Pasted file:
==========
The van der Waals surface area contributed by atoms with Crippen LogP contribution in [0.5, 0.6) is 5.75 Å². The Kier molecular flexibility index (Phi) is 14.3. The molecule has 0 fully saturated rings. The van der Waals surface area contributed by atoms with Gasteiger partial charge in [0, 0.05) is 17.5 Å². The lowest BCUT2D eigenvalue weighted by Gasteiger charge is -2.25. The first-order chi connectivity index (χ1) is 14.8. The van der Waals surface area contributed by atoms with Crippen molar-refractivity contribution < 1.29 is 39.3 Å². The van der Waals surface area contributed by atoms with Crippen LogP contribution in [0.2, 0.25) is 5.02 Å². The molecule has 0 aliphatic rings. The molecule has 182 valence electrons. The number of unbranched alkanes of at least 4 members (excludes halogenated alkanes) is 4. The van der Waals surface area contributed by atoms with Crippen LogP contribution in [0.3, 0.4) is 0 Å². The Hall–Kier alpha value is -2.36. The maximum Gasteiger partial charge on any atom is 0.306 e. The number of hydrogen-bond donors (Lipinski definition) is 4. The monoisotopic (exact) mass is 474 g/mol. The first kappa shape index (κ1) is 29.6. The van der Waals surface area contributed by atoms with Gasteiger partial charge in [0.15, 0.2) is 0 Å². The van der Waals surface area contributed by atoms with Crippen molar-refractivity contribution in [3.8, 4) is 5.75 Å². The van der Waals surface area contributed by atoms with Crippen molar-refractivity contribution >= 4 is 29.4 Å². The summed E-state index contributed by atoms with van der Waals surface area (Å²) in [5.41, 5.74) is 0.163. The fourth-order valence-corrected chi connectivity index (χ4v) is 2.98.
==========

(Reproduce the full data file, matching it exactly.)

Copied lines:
The van der Waals surface area contributed by atoms with Crippen LogP contribution in [0.5, 0.6) is 5.75 Å². The Kier molecular flexibility index (Phi) is 14.3. The molecule has 0 fully saturated rings. The van der Waals surface area contributed by atoms with Gasteiger partial charge in [0, 0.05) is 17.5 Å². The lowest BCUT2D eigenvalue weighted by Gasteiger charge is -2.25. The first-order chi connectivity index (χ1) is 14.8. The van der Waals surface area contributed by atoms with Crippen molar-refractivity contribution < 1.29 is 39.3 Å². The van der Waals surface area contributed by atoms with Crippen LogP contribution in [0.2, 0.25) is 5.02 Å². The molecule has 0 aliphatic rings. The molecule has 182 valence electrons. The number of unbranched alkanes of at least 4 members (excludes halogenated alkanes) is 4. The van der Waals surface area contributed by atoms with Crippen LogP contribution in [0.3, 0.4) is 0 Å². The Hall–Kier alpha value is -2.36. The maximum Gasteiger partial charge on any atom is 0.306 e. The number of hydrogen-bond donors (Lipinski definition) is 4. The monoisotopic (exact) mass is 474 g/mol. The first kappa shape index (κ1) is 29.6. The van der Waals surface area contributed by atoms with Gasteiger partial charge in [0.15, 0.2) is 0 Å². The van der Waals surface area contributed by atoms with Crippen molar-refractivity contribution in [3.8, 4) is 5.75 Å². The van der Waals surface area contributed by atoms with Crippen molar-refractivity contribution >= 4 is 29.4 Å². The summed E-state index contributed by atoms with van der Waals surface area (Å²) in [5.41, 5.74) is 0.163. The fourth-order valence-corrected chi connectivity index (χ4v) is 2.98.